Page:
ANTHONY'S NEWSPAPER: THE REVOLUTION
What advertisements did The Revolution refuse to run?
The verbiage for abortifacient advertisement was thinly-veiled and disguised. One recent Smithsonian scholar wrote, “Victorian-era women experiencing ‘female trouble’ could pick up a daily newspaper, scan the advertisements and translate the euphemisms…. euphemisms such as ‘cathartic pills’ and ‘women’s tonic’ meant to ‘remove a lady’s obstructions’ and cure ‘private ailments.’
Did other suffrage publications condemn abortion too?
Yes. The Union Signal (the official publication of the National Women’s Christian Temperance Union), The Woman’s Medical Journal, and Woodhull and Claflin’s Weekly, written by free-love advocate Victoria Woodhull, opposed abortion. The biography of Sylvia Pankhurst, the radical socialist and leader of Great Britain’s suffrage movement spoke about her opposition to abortion.
However, no other publication spoke about it as frequently and as directly as the editorials, letters, and articles in The Revolution. This is likely for the following reasons:
The NYC abortionist Madame Restell was in and out of court during the same 2-year period that The Revolution was printed. Besides internally driven, many of the articles published were reprinted from other newspapers across the country;
The Revolution prided itself on demanding that women be educated about pregnancy and sex, subjects forbidden by mainstream, and even many other suffrage newspapers;
Elizabeth Cady Stanton, one of the most radical and outspoken suffragist leaders of the time, was editor of The Revolution.
Stanton’s views were more progressive than Anthony’s. She was critical of religious leaders, causing her to write The Woman’s Bible’. But like many other suffragists, she valued the role of motherhood. “We are as a sex infinitely superior to men and if we were free and developed…our motherhood would be our glory. That function gives women such wisdom and power as no man can possess (Diary and Reminiscences).”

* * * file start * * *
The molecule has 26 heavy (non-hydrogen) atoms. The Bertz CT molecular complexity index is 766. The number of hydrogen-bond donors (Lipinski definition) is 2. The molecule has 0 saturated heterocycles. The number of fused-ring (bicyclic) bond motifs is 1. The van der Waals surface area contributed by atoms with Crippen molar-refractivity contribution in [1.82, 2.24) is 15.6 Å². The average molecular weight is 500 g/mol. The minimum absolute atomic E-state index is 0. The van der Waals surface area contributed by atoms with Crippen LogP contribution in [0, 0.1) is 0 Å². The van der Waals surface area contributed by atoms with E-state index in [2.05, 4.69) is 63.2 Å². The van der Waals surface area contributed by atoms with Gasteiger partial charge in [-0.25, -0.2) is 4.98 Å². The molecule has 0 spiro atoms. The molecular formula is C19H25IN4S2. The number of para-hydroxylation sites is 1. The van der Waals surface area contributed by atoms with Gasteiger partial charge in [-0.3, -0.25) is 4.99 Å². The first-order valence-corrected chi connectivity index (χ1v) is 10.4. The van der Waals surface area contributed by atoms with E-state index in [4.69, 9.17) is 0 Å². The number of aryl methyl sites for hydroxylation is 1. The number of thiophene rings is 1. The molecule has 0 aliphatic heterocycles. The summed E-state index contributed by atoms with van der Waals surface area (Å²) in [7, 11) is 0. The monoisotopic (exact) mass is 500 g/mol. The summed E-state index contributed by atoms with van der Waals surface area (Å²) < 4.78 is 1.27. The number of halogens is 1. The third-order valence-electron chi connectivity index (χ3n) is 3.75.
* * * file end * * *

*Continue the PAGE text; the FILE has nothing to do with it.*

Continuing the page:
How were the ‘quack or immoral’ medicines, opposed in The Revolution’s inaugural edition, differentiated?
In the 19th century, “quacks” or “quack medicines” did not necessarily mean doctors practicing medicine or prescribing medicines without a license. The Revolution itself ran ads for therapists and medical treatments that were ‘unlicensed.’ While the paper refused alcohol-based products, the health benefits of some medicines it advertised were questionable or unknown. For instance, one medicinal ad that appeared in The Revolution contained mercury.
Quack was more closely defined as practices that violated the purpose of medicine, that is to heal. Over 20 editorials in The Revolution explained the advertising policy by condemning abortion, a practice which they believed destroyed life and dishonored the practice of medicine. No reference to the advertisement policy indicated any practice other than abortion. The Revolution opposed even ‘patent’ medicines if they were abortifacients:
The Revolution ran many anti-abortion articles and opinion pieces written by editors and suffrage leaders other than Anthony. How then can we know that Anthony herself opposed abortion?
Except for her Social Purity speech and two diary entries condemning abortion, Anthony herself wrote little about abortion. However, because of the sheer number of articles condemning the practice, and not found to that extent in any other publication of the day, it can be said that Anthony’s newspaper, The Revolution, was a virtual national mouthpiece against ‘the evil practice.’ The paper, that was owned and managed by Anthony, ran over 100 articles, letters, and editorials condemning the practice. It boldly served as a platform to air suffrage condemnation on the subject. No other feminist paper of the day spoke as frequently and vehemently about abortion as The Revolution.
She attributed financial failure of The Revolution to this policy, a policy she refused to abandon.
The Revolution’s policy forbidding advertising for lucrative abortifacients was her own. She was personally congratulated for this policy by other publications.
The Revolution was created to be an expression of suffrage opinion, an opinion often suppressed in other papers. It was not created to give voice to opinions suffrage leaders did not support. The paper had the practice of reprinting opinions from other papers and letters that took a counter position from their own so that they could expressly refute an argument with their own rebuttal.
How did the suffragist publication view Restellism?